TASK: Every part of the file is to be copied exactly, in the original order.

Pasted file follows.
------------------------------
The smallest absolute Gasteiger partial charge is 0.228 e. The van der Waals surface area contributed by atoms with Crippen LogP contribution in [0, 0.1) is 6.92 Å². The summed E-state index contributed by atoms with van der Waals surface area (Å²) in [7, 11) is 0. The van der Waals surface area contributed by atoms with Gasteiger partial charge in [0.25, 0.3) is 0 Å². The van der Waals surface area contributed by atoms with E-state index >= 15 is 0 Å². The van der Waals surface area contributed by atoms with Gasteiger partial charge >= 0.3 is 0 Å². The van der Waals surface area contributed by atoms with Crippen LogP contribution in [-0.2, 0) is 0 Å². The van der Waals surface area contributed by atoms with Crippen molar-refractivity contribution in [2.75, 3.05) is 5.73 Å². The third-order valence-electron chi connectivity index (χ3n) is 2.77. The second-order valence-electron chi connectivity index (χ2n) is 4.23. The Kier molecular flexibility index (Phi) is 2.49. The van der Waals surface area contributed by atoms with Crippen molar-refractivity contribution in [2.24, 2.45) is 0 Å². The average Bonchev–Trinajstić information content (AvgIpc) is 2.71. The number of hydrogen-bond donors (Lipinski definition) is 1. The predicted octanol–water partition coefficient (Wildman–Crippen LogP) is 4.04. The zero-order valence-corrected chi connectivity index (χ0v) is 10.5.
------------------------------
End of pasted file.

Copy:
The smallest absolute Gasteiger partial charge is 0.228 e. The van der Waals surface area contributed by atoms with Crippen LogP contribution in [0, 0.1) is 6.92 Å². The summed E-state index contributed by atoms with van der Waals surface area (Å²) in [7, 11) is 0. The van der Waals surface area contributed by atoms with Gasteiger partial charge in [0.25, 0.3) is 0 Å². The van der Waals surface area contributed by atoms with E-state index >= 15 is 0 Å². The van der Waals surface area contributed by atoms with Gasteiger partial charge >= 0.3 is 0 Å². The van der Waals surface area contributed by atoms with Crippen LogP contribution in [-0.2, 0) is 0 Å². The van der Waals surface area contributed by atoms with Crippen molar-refractivity contribution in [2.75, 3.05) is 5.73 Å². The third-order valence-electron chi connectivity index (χ3n) is 2.77. The second-order valence-electron chi connectivity index (χ2n) is 4.23. The Kier molecular flexibility index (Phi) is 2.49. The van der Waals surface area contributed by atoms with Crippen molar-refractivity contribution in [2.24, 2.45) is 0 Å². The average Bonchev–Trinajstić information content (AvgIpc) is 2.71. The number of hydrogen-bond donors (Lipinski definition) is 1. The predicted octanol–water partition coefficient (Wildman–Crippen LogP) is 4.04. The zero-order valence-corrected chi connectivity index (χ0v) is 10.5.